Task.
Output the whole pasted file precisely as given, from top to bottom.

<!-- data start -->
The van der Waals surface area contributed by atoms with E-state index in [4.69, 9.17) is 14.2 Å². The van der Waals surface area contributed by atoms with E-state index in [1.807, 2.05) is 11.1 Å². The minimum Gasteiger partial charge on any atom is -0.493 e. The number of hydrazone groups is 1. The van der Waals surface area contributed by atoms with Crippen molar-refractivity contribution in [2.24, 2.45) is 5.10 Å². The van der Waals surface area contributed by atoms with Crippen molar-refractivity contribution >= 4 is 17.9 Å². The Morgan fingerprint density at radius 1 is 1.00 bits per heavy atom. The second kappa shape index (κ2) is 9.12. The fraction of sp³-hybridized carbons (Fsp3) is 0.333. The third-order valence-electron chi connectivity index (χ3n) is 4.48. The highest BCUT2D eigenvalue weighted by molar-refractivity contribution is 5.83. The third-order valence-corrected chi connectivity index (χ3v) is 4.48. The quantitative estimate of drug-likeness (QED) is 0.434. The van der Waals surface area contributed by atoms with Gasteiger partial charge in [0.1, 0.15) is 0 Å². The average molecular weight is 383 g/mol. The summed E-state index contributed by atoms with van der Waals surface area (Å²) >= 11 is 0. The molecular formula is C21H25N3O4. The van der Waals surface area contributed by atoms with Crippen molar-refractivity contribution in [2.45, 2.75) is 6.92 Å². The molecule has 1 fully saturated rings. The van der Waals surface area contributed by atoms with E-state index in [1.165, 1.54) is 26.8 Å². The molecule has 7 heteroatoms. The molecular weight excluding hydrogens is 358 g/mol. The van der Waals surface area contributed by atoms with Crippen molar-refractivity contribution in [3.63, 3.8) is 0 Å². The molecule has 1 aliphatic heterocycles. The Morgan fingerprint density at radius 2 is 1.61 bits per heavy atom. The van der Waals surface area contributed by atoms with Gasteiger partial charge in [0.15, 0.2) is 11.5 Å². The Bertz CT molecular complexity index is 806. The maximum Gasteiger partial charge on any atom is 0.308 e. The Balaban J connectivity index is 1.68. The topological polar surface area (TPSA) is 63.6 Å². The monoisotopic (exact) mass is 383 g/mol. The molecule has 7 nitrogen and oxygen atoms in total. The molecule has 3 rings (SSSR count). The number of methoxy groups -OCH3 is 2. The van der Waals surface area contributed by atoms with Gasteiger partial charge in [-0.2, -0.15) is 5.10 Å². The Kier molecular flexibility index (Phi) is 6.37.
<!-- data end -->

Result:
The van der Waals surface area contributed by atoms with E-state index in [4.69, 9.17) is 14.2 Å². The van der Waals surface area contributed by atoms with E-state index in [1.807, 2.05) is 11.1 Å². The minimum Gasteiger partial charge on any atom is -0.493 e. The number of hydrazone groups is 1. The van der Waals surface area contributed by atoms with Crippen molar-refractivity contribution in [2.24, 2.45) is 5.10 Å². The van der Waals surface area contributed by atoms with Crippen molar-refractivity contribution >= 4 is 17.9 Å². The Morgan fingerprint density at radius 1 is 1.00 bits per heavy atom. The second kappa shape index (κ2) is 9.12. The fraction of sp³-hybridized carbons (Fsp3) is 0.333. The third-order valence-electron chi connectivity index (χ3n) is 4.48. The highest BCUT2D eigenvalue weighted by molar-refractivity contribution is 5.83. The third-order valence-corrected chi connectivity index (χ3v) is 4.48. The quantitative estimate of drug-likeness (QED) is 0.434. The van der Waals surface area contributed by atoms with Gasteiger partial charge in [0.1, 0.15) is 0 Å². The average molecular weight is 383 g/mol. The summed E-state index contributed by atoms with van der Waals surface area (Å²) >= 11 is 0. The molecular formula is C21H25N3O4. The van der Waals surface area contributed by atoms with Crippen molar-refractivity contribution in [2.45, 2.75) is 6.92 Å². The molecule has 1 fully saturated rings. The van der Waals surface area contributed by atoms with E-state index in [1.165, 1.54) is 26.8 Å². The molecule has 7 heteroatoms. The molecular weight excluding hydrogens is 358 g/mol. The van der Waals surface area contributed by atoms with Crippen molar-refractivity contribution in [3.63, 3.8) is 0 Å². The molecule has 1 aliphatic heterocycles. The Morgan fingerprint density at radius 2 is 1.61 bits per heavy atom. The van der Waals surface area contributed by atoms with Gasteiger partial charge in [0.15, 0.2) is 11.5 Å². The Bertz CT molecular complexity index is 806. The maximum Gasteiger partial charge on any atom is 0.308 e. The Balaban J connectivity index is 1.68. The topological polar surface area (TPSA) is 63.6 Å². The monoisotopic (exact) mass is 383 g/mol. The molecule has 7 nitrogen and oxygen atoms in total. The molecule has 3 rings (SSSR count). The number of methoxy groups -OCH3 is 2. The van der Waals surface area contributed by atoms with Gasteiger partial charge in [-0.2, -0.15) is 5.10 Å². The Kier molecular flexibility index (Phi) is 6.37.